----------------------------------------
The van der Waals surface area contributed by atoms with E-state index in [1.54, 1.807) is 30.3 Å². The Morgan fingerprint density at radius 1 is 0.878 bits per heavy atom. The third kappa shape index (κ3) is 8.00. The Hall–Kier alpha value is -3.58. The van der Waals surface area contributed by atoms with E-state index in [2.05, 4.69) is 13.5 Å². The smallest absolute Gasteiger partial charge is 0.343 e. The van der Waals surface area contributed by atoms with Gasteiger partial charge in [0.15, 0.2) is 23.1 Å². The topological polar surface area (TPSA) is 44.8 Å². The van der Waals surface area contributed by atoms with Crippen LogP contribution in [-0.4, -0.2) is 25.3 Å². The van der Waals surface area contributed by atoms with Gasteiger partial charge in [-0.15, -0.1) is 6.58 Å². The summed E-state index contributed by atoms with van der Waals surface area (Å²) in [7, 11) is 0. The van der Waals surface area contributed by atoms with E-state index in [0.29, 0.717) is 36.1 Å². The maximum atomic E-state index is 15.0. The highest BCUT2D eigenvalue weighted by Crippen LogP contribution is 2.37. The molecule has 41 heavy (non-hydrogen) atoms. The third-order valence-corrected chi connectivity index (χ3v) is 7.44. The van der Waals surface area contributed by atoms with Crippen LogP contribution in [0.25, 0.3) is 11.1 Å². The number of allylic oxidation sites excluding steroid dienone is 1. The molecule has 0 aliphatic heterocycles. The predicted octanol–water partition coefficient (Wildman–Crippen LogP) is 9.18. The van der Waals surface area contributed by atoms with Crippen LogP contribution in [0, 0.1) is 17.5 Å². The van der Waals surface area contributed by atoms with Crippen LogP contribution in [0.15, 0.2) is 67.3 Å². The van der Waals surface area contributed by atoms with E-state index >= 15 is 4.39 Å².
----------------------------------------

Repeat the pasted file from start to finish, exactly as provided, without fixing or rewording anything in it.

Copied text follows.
The van der Waals surface area contributed by atoms with E-state index in [1.54, 1.807) is 30.3 Å². The Morgan fingerprint density at radius 1 is 0.878 bits per heavy atom. The third kappa shape index (κ3) is 8.00. The Hall–Kier alpha value is -3.58. The van der Waals surface area contributed by atoms with E-state index in [2.05, 4.69) is 13.5 Å². The smallest absolute Gasteiger partial charge is 0.343 e. The van der Waals surface area contributed by atoms with Gasteiger partial charge in [0.15, 0.2) is 23.1 Å². The topological polar surface area (TPSA) is 44.8 Å². The van der Waals surface area contributed by atoms with Crippen LogP contribution in [-0.4, -0.2) is 25.3 Å². The van der Waals surface area contributed by atoms with Gasteiger partial charge in [-0.15, -0.1) is 6.58 Å². The summed E-state index contributed by atoms with van der Waals surface area (Å²) in [7, 11) is 0. The van der Waals surface area contributed by atoms with E-state index in [0.29, 0.717) is 36.1 Å². The maximum atomic E-state index is 15.0. The highest BCUT2D eigenvalue weighted by Crippen LogP contribution is 2.37. The molecule has 41 heavy (non-hydrogen) atoms. The third-order valence-corrected chi connectivity index (χ3v) is 7.44. The van der Waals surface area contributed by atoms with Crippen LogP contribution in [0.25, 0.3) is 11.1 Å². The number of allylic oxidation sites excluding steroid dienone is 1. The molecule has 0 aliphatic heterocycles. The predicted octanol–water partition coefficient (Wildman–Crippen LogP) is 9.18. The van der Waals surface area contributed by atoms with Crippen LogP contribution in [0, 0.1) is 17.5 Å². The van der Waals surface area contributed by atoms with Crippen LogP contribution in [0.15, 0.2) is 67.3 Å². The van der Waals surface area contributed by atoms with E-state index >= 15 is 4.39 Å².